Building a good relationship with the local Arab population was important to Novomeysky. He mastered the Arabic language and was known to locals as "the doctor." Novomeysky had also maintained ties with King Abdullah I of Jordan, whose Emirate, now a country, lay just across the Jordan River from the northern shore concession.
From 18 April 1948, the British ceased escorting convoys from Jerusalem to the northern shore facilities. As the prospect of war between the Arabs and the Zionists increased at the close of the British Mandate, Novomeysky tried to foster peace with Abdullah, attempting to strike a deal that would spare the potash works due to their value to both sides as well as the British. Having twice flown to Amman for negotiations, on 13 May 1948 an agreement was reached with the Transjordanian delegation whereby a neutral zone would be created to protect the facilities. He travelled to Tel Aviv on 14 May in order to share these results with David Ben-Gurion, the Zionist leader and soon Prime Minister of Israel.
Ben-Gurion couldn't immediately meet him due to preparations for Israel's Declaration of Independence, and when Moshe Novomeysky was injured in an automobile accident, he was unable to attend to finalising the understandings. On 17 May, representatives of the Palestine Potash Company and the Haganah signed an agreement putting both northern and southern facilities under Transjordanian custody, in contradiction to the previous agreements. The Haganah command rejected the new agreement as well, but due to his hospitalisation, Novomeysky was unable to use his Transjordanian contacts to remedy the situation.
As other Jewish settlements in Arab-controlled areas were subject to massacres, the residents of Kalia grew apprehensive. After the Naharayim power plant, which straddles the Jordan River, had its Jewish employees taken prisoner by the Jordanians, the mistrust grew. Ben-Gurion ultimately ordered Kalia and Beit HaAravah evacuated, and on May 19 and May 20, 1948, hundreds of workers, kibbutz members, and the Palmach security contingent fled on a "fleet" of 17 small boats to the Mount Sodom complex, having sabotaged the factory's equipment to prevent the now enemy from using them. Abdullah's Arab Legion entered the site, which had already been vandalised by locals, on May 22, and completely destroyed both the Potash facilities and the kibbutzim.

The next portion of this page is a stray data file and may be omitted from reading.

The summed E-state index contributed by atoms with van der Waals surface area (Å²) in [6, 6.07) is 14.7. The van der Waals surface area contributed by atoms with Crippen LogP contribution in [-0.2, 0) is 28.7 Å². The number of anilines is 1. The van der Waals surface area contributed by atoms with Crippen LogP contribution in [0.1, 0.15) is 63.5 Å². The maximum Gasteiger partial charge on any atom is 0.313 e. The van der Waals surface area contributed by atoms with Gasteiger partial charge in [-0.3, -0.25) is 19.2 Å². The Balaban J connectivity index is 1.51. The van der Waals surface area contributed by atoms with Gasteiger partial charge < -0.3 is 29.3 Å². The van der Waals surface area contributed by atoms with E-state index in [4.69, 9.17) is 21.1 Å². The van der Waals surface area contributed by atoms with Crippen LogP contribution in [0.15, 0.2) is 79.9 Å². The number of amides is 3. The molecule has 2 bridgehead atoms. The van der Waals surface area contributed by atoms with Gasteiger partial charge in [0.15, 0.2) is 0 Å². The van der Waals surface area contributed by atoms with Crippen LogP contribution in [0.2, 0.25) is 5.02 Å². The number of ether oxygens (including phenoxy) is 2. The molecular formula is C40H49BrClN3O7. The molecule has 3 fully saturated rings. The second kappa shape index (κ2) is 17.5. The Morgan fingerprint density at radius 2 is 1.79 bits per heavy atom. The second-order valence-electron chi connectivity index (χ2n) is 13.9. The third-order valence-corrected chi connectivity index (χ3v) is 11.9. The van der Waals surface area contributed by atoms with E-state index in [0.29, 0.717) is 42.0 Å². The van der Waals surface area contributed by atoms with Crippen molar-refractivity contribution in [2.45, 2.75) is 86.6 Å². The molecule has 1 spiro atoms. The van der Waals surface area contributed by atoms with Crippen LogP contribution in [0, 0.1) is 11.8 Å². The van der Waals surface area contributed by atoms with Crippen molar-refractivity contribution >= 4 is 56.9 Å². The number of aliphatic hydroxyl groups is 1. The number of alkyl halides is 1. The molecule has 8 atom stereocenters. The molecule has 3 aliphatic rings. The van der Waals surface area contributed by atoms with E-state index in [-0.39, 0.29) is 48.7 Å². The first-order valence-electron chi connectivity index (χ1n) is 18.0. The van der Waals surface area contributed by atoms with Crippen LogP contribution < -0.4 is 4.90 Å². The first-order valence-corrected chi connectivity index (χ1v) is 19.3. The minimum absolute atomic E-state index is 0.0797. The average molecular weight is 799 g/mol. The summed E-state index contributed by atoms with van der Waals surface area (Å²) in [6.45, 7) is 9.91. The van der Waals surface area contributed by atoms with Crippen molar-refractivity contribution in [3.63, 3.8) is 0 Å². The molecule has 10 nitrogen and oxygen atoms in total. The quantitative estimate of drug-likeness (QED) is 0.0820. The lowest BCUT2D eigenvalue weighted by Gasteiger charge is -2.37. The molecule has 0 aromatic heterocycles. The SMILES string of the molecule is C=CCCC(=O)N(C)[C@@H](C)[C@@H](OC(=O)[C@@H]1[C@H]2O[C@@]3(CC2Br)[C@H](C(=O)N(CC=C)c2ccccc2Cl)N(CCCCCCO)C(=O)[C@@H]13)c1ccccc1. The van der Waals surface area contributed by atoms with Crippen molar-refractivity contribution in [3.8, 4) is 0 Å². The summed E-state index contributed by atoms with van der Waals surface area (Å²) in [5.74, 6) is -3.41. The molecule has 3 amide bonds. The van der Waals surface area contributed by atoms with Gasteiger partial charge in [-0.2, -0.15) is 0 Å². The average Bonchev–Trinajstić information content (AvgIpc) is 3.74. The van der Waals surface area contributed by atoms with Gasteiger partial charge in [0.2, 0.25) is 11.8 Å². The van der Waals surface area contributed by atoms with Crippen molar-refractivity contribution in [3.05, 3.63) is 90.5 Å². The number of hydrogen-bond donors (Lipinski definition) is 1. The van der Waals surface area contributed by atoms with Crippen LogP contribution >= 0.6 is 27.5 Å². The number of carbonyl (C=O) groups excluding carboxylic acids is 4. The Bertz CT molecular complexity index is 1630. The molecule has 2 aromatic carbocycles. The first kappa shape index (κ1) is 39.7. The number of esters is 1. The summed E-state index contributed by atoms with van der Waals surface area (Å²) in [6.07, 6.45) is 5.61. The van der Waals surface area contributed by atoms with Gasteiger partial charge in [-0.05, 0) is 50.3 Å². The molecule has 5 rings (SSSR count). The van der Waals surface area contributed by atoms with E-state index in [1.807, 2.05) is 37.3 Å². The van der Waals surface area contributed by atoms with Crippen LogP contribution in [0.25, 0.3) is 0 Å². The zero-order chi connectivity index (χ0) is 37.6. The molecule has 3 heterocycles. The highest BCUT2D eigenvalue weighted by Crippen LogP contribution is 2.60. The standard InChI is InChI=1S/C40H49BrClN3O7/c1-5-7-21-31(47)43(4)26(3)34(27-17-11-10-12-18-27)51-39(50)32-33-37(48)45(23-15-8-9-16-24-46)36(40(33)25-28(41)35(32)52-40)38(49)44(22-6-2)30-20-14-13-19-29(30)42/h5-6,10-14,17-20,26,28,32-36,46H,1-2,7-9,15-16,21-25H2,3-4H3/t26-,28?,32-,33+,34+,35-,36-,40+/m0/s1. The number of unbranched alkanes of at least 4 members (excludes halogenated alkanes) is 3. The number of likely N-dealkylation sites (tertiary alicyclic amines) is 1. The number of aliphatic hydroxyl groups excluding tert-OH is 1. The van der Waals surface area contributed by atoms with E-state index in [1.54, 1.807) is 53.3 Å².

In November 1948, Israel's provisional government appointed a commission to examine the Palestine Potash Company's operations and determine what action, if any, the government should take. The Yishuv's attitudes towards the company were mixed, on the one hand recognising its important contributions to the economy, and on the other hostile to its British directors. The commission acted to expel the British interests and to modify the concession's terms. At the same time, Novomeysky, 75 years of age, was forced out. Following the commission's recommendations, conditions were set to allow continued operation of the company, which were not met.
In 1952, the State of Israel established the Dead Sea Works Ltd. as a state-owned enterprise, acquiring all the property of the Palestine Potash Company. In the face of decreasing productivity, Mordechai Maklef was appointed director, who turned the company around and improved its operations.
Novomeysky maintained contact with Abdullah, in hope of restoring his business. In 1957, the Technion awarded Novomeysky an honorary doctorate in the technical sciences. He died in 1961 at the age of 87, and was buried in Tel Aviv's Trumpeldor Cemetery.